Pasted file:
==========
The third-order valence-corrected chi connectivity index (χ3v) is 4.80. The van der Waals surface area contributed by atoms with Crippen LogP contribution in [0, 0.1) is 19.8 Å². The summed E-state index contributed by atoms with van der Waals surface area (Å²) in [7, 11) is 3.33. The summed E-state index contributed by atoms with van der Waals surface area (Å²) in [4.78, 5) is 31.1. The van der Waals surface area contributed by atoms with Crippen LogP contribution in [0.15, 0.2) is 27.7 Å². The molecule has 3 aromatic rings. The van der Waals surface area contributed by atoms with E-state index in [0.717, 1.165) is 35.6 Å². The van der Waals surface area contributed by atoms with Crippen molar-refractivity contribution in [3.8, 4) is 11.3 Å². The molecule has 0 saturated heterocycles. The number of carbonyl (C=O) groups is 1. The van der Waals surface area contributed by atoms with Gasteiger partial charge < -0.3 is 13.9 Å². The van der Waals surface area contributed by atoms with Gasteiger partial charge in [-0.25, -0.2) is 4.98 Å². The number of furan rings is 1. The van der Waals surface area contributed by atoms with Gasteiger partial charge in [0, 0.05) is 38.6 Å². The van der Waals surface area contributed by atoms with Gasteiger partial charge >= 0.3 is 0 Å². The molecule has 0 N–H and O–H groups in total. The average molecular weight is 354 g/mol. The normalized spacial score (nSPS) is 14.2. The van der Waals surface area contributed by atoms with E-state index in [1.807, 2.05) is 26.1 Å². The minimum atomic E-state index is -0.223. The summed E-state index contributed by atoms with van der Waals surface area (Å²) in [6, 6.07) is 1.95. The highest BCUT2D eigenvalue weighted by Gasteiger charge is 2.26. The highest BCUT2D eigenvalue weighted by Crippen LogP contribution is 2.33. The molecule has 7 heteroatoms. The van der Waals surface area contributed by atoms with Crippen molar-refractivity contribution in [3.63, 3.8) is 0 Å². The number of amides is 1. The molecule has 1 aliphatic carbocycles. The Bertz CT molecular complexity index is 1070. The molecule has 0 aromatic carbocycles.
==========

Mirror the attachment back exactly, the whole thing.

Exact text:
The third-order valence-corrected chi connectivity index (χ3v) is 4.80. The van der Waals surface area contributed by atoms with Crippen LogP contribution in [0, 0.1) is 19.8 Å². The summed E-state index contributed by atoms with van der Waals surface area (Å²) in [7, 11) is 3.33. The summed E-state index contributed by atoms with van der Waals surface area (Å²) in [4.78, 5) is 31.1. The van der Waals surface area contributed by atoms with Crippen LogP contribution in [0.15, 0.2) is 27.7 Å². The molecule has 3 aromatic rings. The van der Waals surface area contributed by atoms with E-state index in [0.717, 1.165) is 35.6 Å². The van der Waals surface area contributed by atoms with Crippen molar-refractivity contribution in [3.8, 4) is 11.3 Å². The molecule has 0 saturated heterocycles. The number of carbonyl (C=O) groups is 1. The van der Waals surface area contributed by atoms with Gasteiger partial charge < -0.3 is 13.9 Å². The van der Waals surface area contributed by atoms with Gasteiger partial charge in [-0.25, -0.2) is 4.98 Å². The number of furan rings is 1. The van der Waals surface area contributed by atoms with Gasteiger partial charge in [0, 0.05) is 38.6 Å². The van der Waals surface area contributed by atoms with Gasteiger partial charge >= 0.3 is 0 Å². The molecule has 0 N–H and O–H groups in total. The average molecular weight is 354 g/mol. The normalized spacial score (nSPS) is 14.2. The van der Waals surface area contributed by atoms with E-state index in [1.807, 2.05) is 26.1 Å². The minimum atomic E-state index is -0.223. The summed E-state index contributed by atoms with van der Waals surface area (Å²) in [6, 6.07) is 1.95. The highest BCUT2D eigenvalue weighted by Gasteiger charge is 2.26. The highest BCUT2D eigenvalue weighted by Crippen LogP contribution is 2.33. The molecule has 7 heteroatoms. The van der Waals surface area contributed by atoms with Crippen molar-refractivity contribution in [3.63, 3.8) is 0 Å². The number of amides is 1. The molecule has 1 aliphatic carbocycles. The Bertz CT molecular complexity index is 1070. The molecule has 0 aromatic carbocycles.